The Right has made it charmingly clear they learned nothing from this debacle. The survivors in the Senate elected Trent Lott as their minority whip. Some have insisted they lost because they weren’t conservative enough. George Will concurs, proclaiming they “were punished not for pursuing but for forgetting conservatism.”

In one sense, of course, they are right: the Bush League’s alliance of Bible-thumpers, kleptocrats, and neo-conquistadors don’t look like your grandfather’s conservatives. Hard to imagine the moderns backing an Eisenhower, who negotiated a draw in Korea, despite charges that he was cutting and running, and who stood up to what he named the military-industrial complex, preferring a balanced budget to reckless defense spending. Today’s cons are even too extreme for the self-styled extremist Goldwater, who reviled the evangelical passion for legislating personal morality.

To be fair, not everything that has come from the Democratic camp has digested well. The winners have plenty to crow about, but it is disheartening to see them beating each other up to take credit. Illinois congressman Rahm Emmanuel, who directed the national campaign for the House, pushed himself to the front of the line, in the process vilifying DNC chair Howard Dean for incompetence, even though David Gergen, conservative advisor to presidents from Reagan to Clinton, credits Dean’s commitment to running everywhere, even in red districts in Indiana and Georgia, for bolstering Democratic wins in the House. Hey, why can’t the victory belong to everybody?

The media collaborate in this patronizing game. Now that they don’t have Rove to deify anymore, even if begrudgingly, they have to find another puppetmaster (the New York Times nominated and then elected Rahm Emanuel and Charles Schumer). God forbid that the public make up its own mind. If it was acknowledged that voters could not always be manipulated into predictable paths, what would become of official punditry?

The People won this one. They were the ones who gave both congressional houses and most statehouses back to the Democrats in defiance of the conventional wisdom of the Beltway elites, who at best envisioned only the House changing hands. Perhaps they were slow or too trusting, but voters finally saw in widescreen what was wrong with the current crop of Republicans. They strove to rule but could not govern. W. can’t repeat the familiar saying, but we can, with add-ons: fool me once, shame on you; fool me twice, shame on me; fool me three times — well, shame all around, and on the fourth we punt.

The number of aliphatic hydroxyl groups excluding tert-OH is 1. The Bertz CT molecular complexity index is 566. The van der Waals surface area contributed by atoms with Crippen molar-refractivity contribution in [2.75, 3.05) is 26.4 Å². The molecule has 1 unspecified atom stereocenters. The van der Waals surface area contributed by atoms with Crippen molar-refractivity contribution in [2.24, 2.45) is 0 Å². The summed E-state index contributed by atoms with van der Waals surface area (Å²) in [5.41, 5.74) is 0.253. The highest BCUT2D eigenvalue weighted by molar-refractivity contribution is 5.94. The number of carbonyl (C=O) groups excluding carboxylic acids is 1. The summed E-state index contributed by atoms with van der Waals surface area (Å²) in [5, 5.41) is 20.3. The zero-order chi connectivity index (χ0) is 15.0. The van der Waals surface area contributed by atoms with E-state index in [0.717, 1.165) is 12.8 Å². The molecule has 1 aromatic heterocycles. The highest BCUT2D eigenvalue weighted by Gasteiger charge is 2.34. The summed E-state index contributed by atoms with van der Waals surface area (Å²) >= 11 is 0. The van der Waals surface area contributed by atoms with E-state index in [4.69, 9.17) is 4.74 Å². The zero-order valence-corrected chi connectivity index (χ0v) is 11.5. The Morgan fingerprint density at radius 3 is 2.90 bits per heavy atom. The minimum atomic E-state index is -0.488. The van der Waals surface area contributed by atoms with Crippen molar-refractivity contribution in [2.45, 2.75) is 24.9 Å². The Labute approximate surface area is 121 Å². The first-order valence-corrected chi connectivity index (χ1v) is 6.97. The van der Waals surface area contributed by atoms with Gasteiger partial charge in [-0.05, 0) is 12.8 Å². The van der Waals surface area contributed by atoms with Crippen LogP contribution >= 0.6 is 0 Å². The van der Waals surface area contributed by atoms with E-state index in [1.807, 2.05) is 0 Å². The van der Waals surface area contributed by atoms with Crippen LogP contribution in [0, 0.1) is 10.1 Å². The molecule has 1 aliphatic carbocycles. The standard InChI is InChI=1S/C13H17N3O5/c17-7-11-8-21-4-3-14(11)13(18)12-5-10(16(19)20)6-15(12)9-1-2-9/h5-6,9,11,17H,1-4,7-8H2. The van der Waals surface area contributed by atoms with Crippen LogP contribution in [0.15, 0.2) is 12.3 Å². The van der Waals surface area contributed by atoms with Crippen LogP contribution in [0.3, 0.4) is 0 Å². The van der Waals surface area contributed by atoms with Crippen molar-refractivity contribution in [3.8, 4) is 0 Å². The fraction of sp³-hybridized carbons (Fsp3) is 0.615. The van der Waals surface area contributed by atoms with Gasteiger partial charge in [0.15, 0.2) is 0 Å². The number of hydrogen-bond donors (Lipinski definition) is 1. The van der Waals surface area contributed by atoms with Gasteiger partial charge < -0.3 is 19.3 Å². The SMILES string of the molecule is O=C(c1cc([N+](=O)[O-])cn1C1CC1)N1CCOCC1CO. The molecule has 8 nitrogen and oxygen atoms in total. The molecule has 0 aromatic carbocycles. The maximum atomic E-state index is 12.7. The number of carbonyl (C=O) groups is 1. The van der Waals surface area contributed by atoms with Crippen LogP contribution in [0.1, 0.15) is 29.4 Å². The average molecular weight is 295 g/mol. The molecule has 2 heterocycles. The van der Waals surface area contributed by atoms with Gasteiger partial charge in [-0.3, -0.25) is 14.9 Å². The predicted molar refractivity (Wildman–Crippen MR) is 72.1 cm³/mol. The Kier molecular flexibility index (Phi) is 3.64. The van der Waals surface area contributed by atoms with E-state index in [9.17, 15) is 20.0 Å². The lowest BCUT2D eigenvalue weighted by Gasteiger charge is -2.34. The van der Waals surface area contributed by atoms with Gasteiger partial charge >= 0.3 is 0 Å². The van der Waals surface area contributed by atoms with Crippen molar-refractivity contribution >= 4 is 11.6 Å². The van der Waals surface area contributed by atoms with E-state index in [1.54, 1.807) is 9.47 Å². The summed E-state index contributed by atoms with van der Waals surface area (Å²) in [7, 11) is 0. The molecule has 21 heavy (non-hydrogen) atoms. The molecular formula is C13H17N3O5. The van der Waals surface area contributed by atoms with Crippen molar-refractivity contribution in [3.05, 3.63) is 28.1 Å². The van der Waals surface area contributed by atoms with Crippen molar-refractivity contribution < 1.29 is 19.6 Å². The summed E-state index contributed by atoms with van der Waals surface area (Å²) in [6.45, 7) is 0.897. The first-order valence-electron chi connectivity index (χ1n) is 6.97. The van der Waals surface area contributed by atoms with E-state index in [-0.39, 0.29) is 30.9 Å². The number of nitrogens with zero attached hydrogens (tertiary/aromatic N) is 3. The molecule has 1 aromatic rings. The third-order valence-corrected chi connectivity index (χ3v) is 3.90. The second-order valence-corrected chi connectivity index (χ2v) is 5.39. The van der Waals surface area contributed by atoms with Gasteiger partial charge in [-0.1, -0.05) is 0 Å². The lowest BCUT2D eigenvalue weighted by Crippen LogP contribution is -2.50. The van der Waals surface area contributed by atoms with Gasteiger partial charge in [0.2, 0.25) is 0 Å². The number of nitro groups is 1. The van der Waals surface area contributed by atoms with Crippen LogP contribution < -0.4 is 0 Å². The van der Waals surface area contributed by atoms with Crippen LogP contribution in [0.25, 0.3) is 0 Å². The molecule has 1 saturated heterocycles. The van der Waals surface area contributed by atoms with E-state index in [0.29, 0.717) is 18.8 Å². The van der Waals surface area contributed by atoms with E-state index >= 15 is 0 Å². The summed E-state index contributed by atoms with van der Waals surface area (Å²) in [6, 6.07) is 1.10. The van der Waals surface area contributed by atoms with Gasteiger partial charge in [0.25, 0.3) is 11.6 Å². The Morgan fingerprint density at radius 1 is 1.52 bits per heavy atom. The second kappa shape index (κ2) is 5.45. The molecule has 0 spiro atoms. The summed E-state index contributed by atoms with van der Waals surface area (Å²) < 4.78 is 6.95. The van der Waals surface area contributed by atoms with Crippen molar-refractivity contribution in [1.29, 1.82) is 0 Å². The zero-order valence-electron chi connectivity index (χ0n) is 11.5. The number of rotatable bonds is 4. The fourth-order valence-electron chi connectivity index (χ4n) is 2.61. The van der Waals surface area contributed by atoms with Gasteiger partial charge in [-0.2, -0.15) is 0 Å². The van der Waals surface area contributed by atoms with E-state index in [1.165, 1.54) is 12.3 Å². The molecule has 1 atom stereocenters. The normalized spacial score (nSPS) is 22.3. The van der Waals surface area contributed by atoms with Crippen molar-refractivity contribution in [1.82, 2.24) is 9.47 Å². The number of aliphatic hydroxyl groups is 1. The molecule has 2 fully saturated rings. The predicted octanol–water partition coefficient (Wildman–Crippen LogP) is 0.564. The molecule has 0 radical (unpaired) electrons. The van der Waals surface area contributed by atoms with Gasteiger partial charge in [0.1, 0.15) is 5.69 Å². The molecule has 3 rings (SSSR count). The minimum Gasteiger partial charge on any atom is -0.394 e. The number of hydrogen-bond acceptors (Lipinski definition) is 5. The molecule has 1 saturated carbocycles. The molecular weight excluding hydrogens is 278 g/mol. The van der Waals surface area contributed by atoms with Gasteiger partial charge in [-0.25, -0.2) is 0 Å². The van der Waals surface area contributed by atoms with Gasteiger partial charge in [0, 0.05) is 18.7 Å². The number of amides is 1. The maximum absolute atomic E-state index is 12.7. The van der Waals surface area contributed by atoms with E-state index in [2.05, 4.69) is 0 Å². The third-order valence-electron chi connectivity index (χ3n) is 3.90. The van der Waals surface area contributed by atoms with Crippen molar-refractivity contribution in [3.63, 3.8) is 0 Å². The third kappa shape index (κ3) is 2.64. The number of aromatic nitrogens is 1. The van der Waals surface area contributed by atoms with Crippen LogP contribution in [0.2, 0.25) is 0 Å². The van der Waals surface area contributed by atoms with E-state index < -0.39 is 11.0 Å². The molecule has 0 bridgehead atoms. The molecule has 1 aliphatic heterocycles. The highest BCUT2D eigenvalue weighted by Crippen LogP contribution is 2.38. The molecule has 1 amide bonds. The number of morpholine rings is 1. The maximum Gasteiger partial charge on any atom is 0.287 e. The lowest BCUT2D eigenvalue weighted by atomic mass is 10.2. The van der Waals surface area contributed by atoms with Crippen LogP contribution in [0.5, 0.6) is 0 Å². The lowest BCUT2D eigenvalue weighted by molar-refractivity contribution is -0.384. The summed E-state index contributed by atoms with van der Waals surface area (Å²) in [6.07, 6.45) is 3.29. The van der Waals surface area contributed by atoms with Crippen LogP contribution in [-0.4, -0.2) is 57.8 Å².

In order to hold onto the big tent, fortunately, the Democrats do not have to abandon liberal principles. In the quarter century since Reagan made “liberal” a dirty word, the nation has grown up. Abortion still merits moral debate, but as South Dakota demonstrated the majority does not want it banned. The medical use of marijuana is now permitted in ten states, and even though efforts to decriminalize it have failed — this November in Colorado — it fails by increasingly smaller margins. Bans on gay marriage passed in seven states this month, but by slenderer majorities than formerly, and for the first time such a ban failed in libertarian Arizona. The national trend is swinging away from the criminalization of lifestyle.

More significantly, the People are clearly eye-to-eye with liberals on such issues as the minimum wage, stem-cell research, and the high cost of American health care. The Democratic leadership clearly recognizes as much, as shown by Pelosi’s six-point plan for her first hundred hours. Send such popular legislation to the Bushman during the languishing months of his occupation and dare him to veto it. As many have hopefully noted, nothing could better distinguish the Democratic philosophy from the Republican in preparation for 2008.

It is time for Washington to enter the 21st century. Author and futurist David Brin offers one well-pondered template for healing the country and setting it on the path to a better political future. A true blue small-d democrat who has won kudos from Libertarians, a champion of reason in the Enlightened tradition of liberal humanism, Brin suggests ways that the new majority can seize the high moral and political ground from the outset, making it harder for the evolutionarily challenged to steal it again.

In short, it is time to stop celebrating and get to work. The wingnuts got their Armageddon. The rest of us have a nation to rebuild.